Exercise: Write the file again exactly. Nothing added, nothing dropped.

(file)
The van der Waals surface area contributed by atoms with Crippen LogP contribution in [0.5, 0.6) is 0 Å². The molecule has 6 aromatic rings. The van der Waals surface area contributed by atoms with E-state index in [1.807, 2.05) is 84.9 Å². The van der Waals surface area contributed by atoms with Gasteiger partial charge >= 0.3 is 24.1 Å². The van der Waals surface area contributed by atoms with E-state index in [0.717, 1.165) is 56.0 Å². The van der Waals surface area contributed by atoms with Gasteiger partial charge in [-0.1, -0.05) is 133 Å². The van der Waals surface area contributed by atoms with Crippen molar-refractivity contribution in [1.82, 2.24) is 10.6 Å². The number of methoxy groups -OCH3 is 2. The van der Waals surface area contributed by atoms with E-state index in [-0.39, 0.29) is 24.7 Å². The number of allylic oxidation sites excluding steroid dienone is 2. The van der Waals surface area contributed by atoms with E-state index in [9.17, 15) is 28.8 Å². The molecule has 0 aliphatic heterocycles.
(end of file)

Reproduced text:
The van der Waals surface area contributed by atoms with Crippen LogP contribution in [0.5, 0.6) is 0 Å². The molecule has 6 aromatic rings. The van der Waals surface area contributed by atoms with E-state index in [1.807, 2.05) is 84.9 Å². The van der Waals surface area contributed by atoms with Gasteiger partial charge >= 0.3 is 24.1 Å². The van der Waals surface area contributed by atoms with E-state index in [0.717, 1.165) is 56.0 Å². The van der Waals surface area contributed by atoms with Gasteiger partial charge in [-0.1, -0.05) is 133 Å². The van der Waals surface area contributed by atoms with Crippen molar-refractivity contribution in [1.82, 2.24) is 10.6 Å². The number of methoxy groups -OCH3 is 2. The van der Waals surface area contributed by atoms with E-state index in [-0.39, 0.29) is 24.7 Å². The number of allylic oxidation sites excluding steroid dienone is 2. The van der Waals surface area contributed by atoms with E-state index in [9.17, 15) is 28.8 Å². The molecule has 0 aliphatic heterocycles.